©Jill Edelman, M.S.W., L.C.S.W. 2013
I could not be happier for you and Michael. You are so right when you say that she has “reached a level of maturity higher than the average grown up”!
What a blessing that girl is, to all who know her.
The ICK factor……I guess those will never go away. Those people who look and judge, they clearly have not reached the level of maturity that she has.
What an amazing mommy you are.
Jill Edelman M.S.W., L.C.S.W says
You are having always been a haven of welcome and kindness. I love you Queen Bling and yours.
Sharon Armus says
I love reading your posts! So much of your experience is similar to mine. Your daughter’s money issues are identical to my son’s! Some things just don’t carry over into the real world (those darn computer games and fake money!) You have more gratitude toward others than I do, (but I’m working on it). I am happy to read about the job opportunities that she has. That’s our next hurdle–a job that feels meaningful!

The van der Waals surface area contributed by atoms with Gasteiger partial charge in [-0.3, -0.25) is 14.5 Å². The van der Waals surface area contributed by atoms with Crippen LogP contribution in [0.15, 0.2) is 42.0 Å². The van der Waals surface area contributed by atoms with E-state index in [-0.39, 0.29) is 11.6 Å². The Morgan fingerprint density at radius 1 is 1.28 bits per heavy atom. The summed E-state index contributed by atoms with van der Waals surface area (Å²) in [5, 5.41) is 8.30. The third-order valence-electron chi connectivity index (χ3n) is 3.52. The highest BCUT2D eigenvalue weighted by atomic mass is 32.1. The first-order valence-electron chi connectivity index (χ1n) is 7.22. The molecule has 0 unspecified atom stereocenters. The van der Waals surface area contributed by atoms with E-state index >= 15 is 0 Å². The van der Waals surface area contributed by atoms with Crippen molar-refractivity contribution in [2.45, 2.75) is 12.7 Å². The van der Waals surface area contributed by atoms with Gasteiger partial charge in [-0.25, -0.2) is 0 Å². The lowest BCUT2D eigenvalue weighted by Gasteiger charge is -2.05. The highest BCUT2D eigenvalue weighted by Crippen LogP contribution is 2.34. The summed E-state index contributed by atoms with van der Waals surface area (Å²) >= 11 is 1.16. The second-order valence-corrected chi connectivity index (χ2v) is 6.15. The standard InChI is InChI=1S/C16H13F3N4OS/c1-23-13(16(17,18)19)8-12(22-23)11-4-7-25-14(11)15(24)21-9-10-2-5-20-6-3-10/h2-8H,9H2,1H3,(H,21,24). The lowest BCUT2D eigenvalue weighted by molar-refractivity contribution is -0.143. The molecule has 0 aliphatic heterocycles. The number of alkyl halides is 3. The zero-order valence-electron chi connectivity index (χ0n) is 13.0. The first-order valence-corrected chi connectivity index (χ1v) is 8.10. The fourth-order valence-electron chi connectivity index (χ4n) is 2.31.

Keep on writing!
Jill Edelman M.S.W., L.C.S.W says
I am so gratified that my posts resonate with you. What a journey, we all need each other to help light the way.Thank you for your generous words and good luck, luck and effort should combine to yield some positive results. Fingers crossed.
April Benson says
From the time she was a toddler and it became clear what a special little girl Juliette was, I’ve followed her life and love for you and yours, Michael’s and Sam’s for her with admiration, inspiration and amazement. You’ve been the quintessence of mindful mothering; led the dance when it made sense to, followed her lead when it made sense to, and all of it with humor, empathy and incredible wisdom.
May you feel the joy of this incredible journey in every pore.
Jill Edelman M.S.W., L.C.S.W says
And you have been so gentle and generous in your listening, understanding and encouragement. Thank you dear dear friend. Wise friend too.